Pretty Lights: Fuckin’ You Up Every Time That I Drop

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Derek Vincent Smith of Pretty Lights will melt faces with his music on Nov. 17 at The Complex.

Derek Vincent Smith, the mastermind behind Pretty Lights, has a vision: beautiful, emotional, hard-as-shit dance music. “Hot Like Dimes,” a song off his EP Spilling Over Every Side, samples a rapper saying “fuckin’ you up every time that I drop,” and no lyric has ever been written that more aptly describes his productions. His dedication to digging through old vinyl for samples, constantly producing fresh, soulful, banging beats and putting on live shows to melt your face off has fueled a well-deserved rise to success in the electronic music world. He’s amped by the music he is making—and it shows. On Oct. 20, he released his third EP of 2010 and this fall he is embarking on a tour across the US—check him out in Salt Lake on Nov. 17 at The Complex.

SLUG: How did you get your start as a producer?
Derek Smith: I really wanted to be a musician in middle school. I got a paper route and saved up and bought my first bass guitar. I played in a bunch of bands, and I got into the hip hop scene. That’s how I got my start as a producer, just wanting to make beats and make hip hop. It’s funny—a lot of the musicians in part of the scene right now are people that were in bands that are now trying to make electronic music, but I think that I really started just trying to be a hip hop producer. I made tracks to rap on and for my friends and eventually was exposed to the dance electronic scene and went to a bunch of raves. That’s when I kind of started trying to fuse the whole dance electronic thing with the hip hop beats.

SLUG: How did recording the third EP go? How do you think it’s going to differ from the previous two?
Smith: I’m really psyched on this one, actually. With the second one, I was trying to have genre-bending production, where the tracks switched from a really sort of organic break, like hip hop things that are really hard, to almost dub-influenced sections. The tracks on the last one were really long arrangements, with several different parts in every track. With this one, I’m making shorter, simpler arrangements, with slightly more minimalistic layering and sound design. I was trying to really focus on making the beats pretty and hard at the same time, just sticking to the meat of it, the basics and trying to really focus on making every element of it really dope and fresh. Both of the [previous EPs] had six, with this one I’m trying to have more songs, and have shorter songs as well. It’s hype, and it’s beautiful, so that’s really what I’m trying to do, is combine the two.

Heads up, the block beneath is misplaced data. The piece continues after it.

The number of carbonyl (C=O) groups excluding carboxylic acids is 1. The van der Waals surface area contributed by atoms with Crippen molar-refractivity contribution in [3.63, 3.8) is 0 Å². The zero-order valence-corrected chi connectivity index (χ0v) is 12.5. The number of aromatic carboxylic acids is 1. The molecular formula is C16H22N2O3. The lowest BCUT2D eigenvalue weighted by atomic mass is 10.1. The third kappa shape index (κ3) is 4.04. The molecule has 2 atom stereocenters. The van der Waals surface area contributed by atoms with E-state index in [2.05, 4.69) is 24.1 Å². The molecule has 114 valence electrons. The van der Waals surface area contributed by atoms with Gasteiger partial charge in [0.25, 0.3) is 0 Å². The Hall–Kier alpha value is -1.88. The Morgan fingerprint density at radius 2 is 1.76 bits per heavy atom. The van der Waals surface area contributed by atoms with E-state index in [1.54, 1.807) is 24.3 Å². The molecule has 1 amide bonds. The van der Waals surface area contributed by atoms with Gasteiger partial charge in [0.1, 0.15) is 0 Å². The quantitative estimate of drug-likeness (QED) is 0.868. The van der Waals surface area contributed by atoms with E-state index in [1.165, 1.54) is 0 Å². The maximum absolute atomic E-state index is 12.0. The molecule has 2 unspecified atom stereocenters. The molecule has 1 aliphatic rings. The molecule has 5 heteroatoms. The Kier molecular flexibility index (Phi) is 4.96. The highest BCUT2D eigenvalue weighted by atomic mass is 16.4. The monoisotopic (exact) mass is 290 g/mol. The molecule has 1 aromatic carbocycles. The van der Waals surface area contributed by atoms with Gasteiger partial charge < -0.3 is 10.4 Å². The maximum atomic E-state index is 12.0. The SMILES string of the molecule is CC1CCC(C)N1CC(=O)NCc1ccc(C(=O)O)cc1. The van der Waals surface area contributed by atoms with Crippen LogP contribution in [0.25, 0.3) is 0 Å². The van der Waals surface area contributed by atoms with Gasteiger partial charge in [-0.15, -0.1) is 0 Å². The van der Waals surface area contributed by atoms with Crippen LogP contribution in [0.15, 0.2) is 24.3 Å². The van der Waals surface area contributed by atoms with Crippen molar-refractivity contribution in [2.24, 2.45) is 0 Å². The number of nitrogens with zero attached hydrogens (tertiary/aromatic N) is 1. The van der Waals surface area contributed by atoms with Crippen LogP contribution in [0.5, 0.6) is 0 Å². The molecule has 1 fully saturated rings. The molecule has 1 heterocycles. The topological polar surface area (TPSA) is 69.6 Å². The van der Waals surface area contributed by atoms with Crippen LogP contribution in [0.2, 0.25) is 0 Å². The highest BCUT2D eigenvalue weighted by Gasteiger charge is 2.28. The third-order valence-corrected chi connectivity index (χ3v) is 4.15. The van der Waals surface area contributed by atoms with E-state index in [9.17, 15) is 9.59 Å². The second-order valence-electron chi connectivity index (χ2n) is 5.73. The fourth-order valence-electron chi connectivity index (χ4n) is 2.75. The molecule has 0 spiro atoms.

SLUG: What’s your process for producing a track?
Smith: It varies. I do a lot of listening and digging through old vinyl to kind of get the timbres and the sounds—at least one element of the sounds that I want in the music, because I try to have that vintage, old-school, warm feel to it. Then I start matching things together that I think will sound fresh, and I try to get several different sounds to work together. That’s a big part of what I do, making sounds from different decades and different genres and different keys and tempos work together like they were meant to be that way from the beginning. When I get a real foundation that I’m happy with, something that’s emotionally powerful and charged and at the same time fresh, I start building the drumbeats and the synths and the bass lines. Then I record the instruments that I play on top of that, and just build it, build the layers, and then I start making different sections and then at the end is when I arrange it. Other times, I’ll write the progression and the melodies and the chords on the Fender Rhodes I have in my apartment and then build it from there and add the vintage soulful kind of samples later. It kind of varies, but I usually approach it in one of those two ways.

SLUG: What’s next for you after the third EP and the end of the fall tour?
Smith: I want to make a record where I don’t use any vinyl samples, but I’m able to maintain the style and the sound that I’ve developed. I’m anticipating it being a very difficult and sort of involved process. The reason I go to old vinyl to get the sounds for my production is because I want that old school, warm sound that could only be created with the technology at the time. Right now I’m building this studio where everything in it existed before the ‘70s. I’m investing in a lot of old school, vintage mics, reel to reels, tape machines, old school instruments, pre-amps … The idea is that I’ll play a lot of the instruments but also work with a lot of musicians and record it and create it in a way where it hopefully still has the sound and the timbre and the warmth of the music created forty, fifty years ago. Right now I’m building the studio and getting the technology. I have a grandiose vision of it all coming together and happening, but I realize it’s going to be a massive undertaking. I’m definitely looking forward to it because it’s going to be such a challenge.

Visit prettylightsmusic.com to download all of his music for free (donations appreciated) and check out Pretty Lights on Nov. 17 at The Complex.

Photos:
Derek Vincent Smith of Pretty Lights will melt faces with his music on Nov. 17 at The Complex.